We learn of their struggle to survive on the streets of America and know their bitter disappointments, their sense of loss of childhood, their frustrations at the lack of opportunity. “When I think of all this traveling across the land, searching for the things we had lost, there is a place inside my chest that still hurts,” recalls one rider.


When they left the rails and got a hold on their lives, they never let go. Many tell of keeping the jobs they found for 30 or 40 years. And the girls they met, too: many write joyously of their enduring devotion to the sweethearts they married when they settled down. Their stories told in their own words resonate with the pluck and courage they showed in going to seek a better life.


Illustrated with rare archival photos and drawing primarily on letters and oral histories of three thousand men and women who hopped freight trains, Riding the Rails brings to life a neglected saga of America in the 1930s. Self-reliance, compassion, frugality, and a love of freedom and country are at the heart of the lessons these teens learned.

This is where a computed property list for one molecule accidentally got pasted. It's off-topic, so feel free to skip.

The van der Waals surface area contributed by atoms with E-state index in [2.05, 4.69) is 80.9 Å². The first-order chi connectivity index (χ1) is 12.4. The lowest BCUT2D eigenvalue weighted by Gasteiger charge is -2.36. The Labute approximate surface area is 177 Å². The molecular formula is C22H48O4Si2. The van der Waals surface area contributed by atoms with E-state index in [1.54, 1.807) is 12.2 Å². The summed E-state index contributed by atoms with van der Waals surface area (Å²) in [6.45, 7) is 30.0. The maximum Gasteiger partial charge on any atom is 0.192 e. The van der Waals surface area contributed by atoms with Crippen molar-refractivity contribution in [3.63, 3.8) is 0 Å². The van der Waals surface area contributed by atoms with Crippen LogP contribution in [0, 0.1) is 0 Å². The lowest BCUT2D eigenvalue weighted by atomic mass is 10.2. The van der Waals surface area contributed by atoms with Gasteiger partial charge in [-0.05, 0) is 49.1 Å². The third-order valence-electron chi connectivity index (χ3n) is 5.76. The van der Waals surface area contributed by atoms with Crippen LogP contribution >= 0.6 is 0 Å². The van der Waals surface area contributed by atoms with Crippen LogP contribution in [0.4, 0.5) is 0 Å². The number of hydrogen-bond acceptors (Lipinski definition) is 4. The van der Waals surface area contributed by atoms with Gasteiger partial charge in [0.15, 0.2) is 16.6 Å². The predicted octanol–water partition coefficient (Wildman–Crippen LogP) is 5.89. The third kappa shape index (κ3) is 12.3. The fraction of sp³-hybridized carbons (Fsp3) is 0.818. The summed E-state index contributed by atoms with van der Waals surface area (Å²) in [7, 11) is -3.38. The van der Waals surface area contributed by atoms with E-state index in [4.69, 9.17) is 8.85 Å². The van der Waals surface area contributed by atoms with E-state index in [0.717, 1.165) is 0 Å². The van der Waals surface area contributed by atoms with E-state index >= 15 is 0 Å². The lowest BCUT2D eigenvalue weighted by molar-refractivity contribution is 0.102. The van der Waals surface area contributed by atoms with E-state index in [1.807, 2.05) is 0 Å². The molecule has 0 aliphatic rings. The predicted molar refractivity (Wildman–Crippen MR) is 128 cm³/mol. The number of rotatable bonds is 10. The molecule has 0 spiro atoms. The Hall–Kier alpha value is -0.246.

This unforgettable narrative of a daring generation of America's children who rode the rails in search of a better life is a powerful reminder of what might turn up around the next curve. They are an inspiration to all who share a nostalgia for the road and the freedoms sought there.



Great Depression hoboes in doorway of a boxcar

"Riding the Rails" is a riveting document of hope and  hardship during one of this nation's bleakest eras. For all  that has been written about the Depression, the travails  of those under the age of 18 have been sorely  underrepresented. Gripping and well-researched, this  book by Errol Lincoln Uys is a companion piece to the  award-winning documentary of the same name.  With more than 500 interviews and stunning archival  photographs by Walker Evans, Gordon Parks and  Dorothea Lange, Uys so thoroughly recreates the  wretched conditions the boxcar boys and girls endured  that the reader can all but hear the cadence of the  trains on the tracks and the lonesome wail at every  whistle stop."